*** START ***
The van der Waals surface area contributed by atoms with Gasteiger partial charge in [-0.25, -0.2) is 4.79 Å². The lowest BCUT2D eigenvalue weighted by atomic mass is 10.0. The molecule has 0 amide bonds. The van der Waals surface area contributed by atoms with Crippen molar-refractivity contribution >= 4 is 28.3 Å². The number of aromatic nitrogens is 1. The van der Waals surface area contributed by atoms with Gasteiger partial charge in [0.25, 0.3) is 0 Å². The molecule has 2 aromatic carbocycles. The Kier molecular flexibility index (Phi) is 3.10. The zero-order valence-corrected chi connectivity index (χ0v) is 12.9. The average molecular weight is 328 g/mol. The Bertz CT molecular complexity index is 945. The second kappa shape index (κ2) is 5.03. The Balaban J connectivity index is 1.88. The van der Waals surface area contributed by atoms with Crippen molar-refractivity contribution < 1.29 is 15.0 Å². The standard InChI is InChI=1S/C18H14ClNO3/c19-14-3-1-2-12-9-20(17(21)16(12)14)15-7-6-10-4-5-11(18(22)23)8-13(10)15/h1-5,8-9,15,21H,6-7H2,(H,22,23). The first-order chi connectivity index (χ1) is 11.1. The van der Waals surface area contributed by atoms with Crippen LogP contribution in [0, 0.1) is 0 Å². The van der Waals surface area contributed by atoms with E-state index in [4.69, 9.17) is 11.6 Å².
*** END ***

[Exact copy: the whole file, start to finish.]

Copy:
The van der Waals surface area contributed by atoms with Gasteiger partial charge in [-0.25, -0.2) is 4.79 Å². The lowest BCUT2D eigenvalue weighted by atomic mass is 10.0. The molecule has 0 amide bonds. The van der Waals surface area contributed by atoms with Crippen molar-refractivity contribution >= 4 is 28.3 Å². The number of aromatic nitrogens is 1. The van der Waals surface area contributed by atoms with Gasteiger partial charge in [0.25, 0.3) is 0 Å². The molecule has 2 aromatic carbocycles. The Kier molecular flexibility index (Phi) is 3.10. The zero-order valence-corrected chi connectivity index (χ0v) is 12.9. The average molecular weight is 328 g/mol. The Bertz CT molecular complexity index is 945. The second kappa shape index (κ2) is 5.03. The Balaban J connectivity index is 1.88. The van der Waals surface area contributed by atoms with Crippen molar-refractivity contribution < 1.29 is 15.0 Å². The standard InChI is InChI=1S/C18H14ClNO3/c19-14-3-1-2-12-9-20(17(21)16(12)14)15-7-6-10-4-5-11(18(22)23)8-13(10)15/h1-5,8-9,15,21H,6-7H2,(H,22,23). The first-order chi connectivity index (χ1) is 11.1. The van der Waals surface area contributed by atoms with Crippen LogP contribution in [0, 0.1) is 0 Å². The van der Waals surface area contributed by atoms with E-state index in [4.69, 9.17) is 11.6 Å².